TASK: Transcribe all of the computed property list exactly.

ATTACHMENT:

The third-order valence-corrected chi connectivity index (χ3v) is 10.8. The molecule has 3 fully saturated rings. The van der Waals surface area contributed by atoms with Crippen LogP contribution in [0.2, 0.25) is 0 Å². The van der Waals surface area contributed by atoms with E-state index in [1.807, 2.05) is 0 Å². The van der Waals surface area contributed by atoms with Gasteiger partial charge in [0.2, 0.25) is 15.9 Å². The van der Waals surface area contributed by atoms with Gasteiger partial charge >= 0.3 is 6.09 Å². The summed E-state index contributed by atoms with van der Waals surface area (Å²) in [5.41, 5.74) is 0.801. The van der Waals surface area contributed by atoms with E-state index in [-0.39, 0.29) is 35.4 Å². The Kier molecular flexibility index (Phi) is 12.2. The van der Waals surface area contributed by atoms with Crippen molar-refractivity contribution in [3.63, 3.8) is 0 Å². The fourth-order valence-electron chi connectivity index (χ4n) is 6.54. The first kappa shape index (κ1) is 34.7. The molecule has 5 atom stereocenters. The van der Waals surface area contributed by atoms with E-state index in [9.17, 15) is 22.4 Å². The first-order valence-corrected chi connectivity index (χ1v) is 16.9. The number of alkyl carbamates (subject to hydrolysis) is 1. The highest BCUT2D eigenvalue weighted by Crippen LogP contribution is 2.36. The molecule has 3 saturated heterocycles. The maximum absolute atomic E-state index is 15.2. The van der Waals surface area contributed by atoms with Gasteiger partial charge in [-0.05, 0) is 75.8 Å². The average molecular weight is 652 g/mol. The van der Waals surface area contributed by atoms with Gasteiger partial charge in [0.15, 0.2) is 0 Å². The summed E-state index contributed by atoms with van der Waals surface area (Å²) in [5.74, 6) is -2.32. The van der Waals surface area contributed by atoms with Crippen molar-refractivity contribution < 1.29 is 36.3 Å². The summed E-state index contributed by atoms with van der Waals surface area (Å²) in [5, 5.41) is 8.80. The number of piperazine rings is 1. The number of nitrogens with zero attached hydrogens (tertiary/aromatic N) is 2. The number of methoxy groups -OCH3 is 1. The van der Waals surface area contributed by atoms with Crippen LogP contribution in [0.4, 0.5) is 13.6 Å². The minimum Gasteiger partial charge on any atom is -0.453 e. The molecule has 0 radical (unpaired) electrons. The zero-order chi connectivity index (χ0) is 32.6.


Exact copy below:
The third-order valence-corrected chi connectivity index (χ3v) is 10.8. The molecule has 3 fully saturated rings. The van der Waals surface area contributed by atoms with Crippen LogP contribution in [0.2, 0.25) is 0 Å². The van der Waals surface area contributed by atoms with E-state index in [1.807, 2.05) is 0 Å². The van der Waals surface area contributed by atoms with Gasteiger partial charge in [0.2, 0.25) is 15.9 Å². The van der Waals surface area contributed by atoms with Gasteiger partial charge >= 0.3 is 6.09 Å². The summed E-state index contributed by atoms with van der Waals surface area (Å²) in [5.41, 5.74) is 0.801. The van der Waals surface area contributed by atoms with E-state index in [-0.39, 0.29) is 35.4 Å². The Kier molecular flexibility index (Phi) is 12.2. The van der Waals surface area contributed by atoms with Crippen molar-refractivity contribution in [3.63, 3.8) is 0 Å². The fourth-order valence-electron chi connectivity index (χ4n) is 6.54. The first kappa shape index (κ1) is 34.7. The molecule has 5 atom stereocenters. The van der Waals surface area contributed by atoms with E-state index in [9.17, 15) is 22.4 Å². The first-order valence-corrected chi connectivity index (χ1v) is 16.9. The number of alkyl carbamates (subject to hydrolysis) is 1. The highest BCUT2D eigenvalue weighted by Crippen LogP contribution is 2.36. The molecule has 3 saturated heterocycles. The maximum absolute atomic E-state index is 15.2. The van der Waals surface area contributed by atoms with Gasteiger partial charge in [-0.05, 0) is 75.8 Å². The average molecular weight is 652 g/mol. The van der Waals surface area contributed by atoms with Gasteiger partial charge in [0.15, 0.2) is 0 Å². The summed E-state index contributed by atoms with van der Waals surface area (Å²) in [5.74, 6) is -2.32. The van der Waals surface area contributed by atoms with Crippen molar-refractivity contribution < 1.29 is 36.3 Å². The summed E-state index contributed by atoms with van der Waals surface area (Å²) in [5, 5.41) is 8.80. The number of piperazine rings is 1. The number of nitrogens with zero attached hydrogens (tertiary/aromatic N) is 2. The number of methoxy groups -OCH3 is 1. The van der Waals surface area contributed by atoms with Crippen LogP contribution in [0.4, 0.5) is 13.6 Å². The minimum Gasteiger partial charge on any atom is -0.453 e. The molecule has 0 radical (unpaired) electrons. The zero-order chi connectivity index (χ0) is 32.6.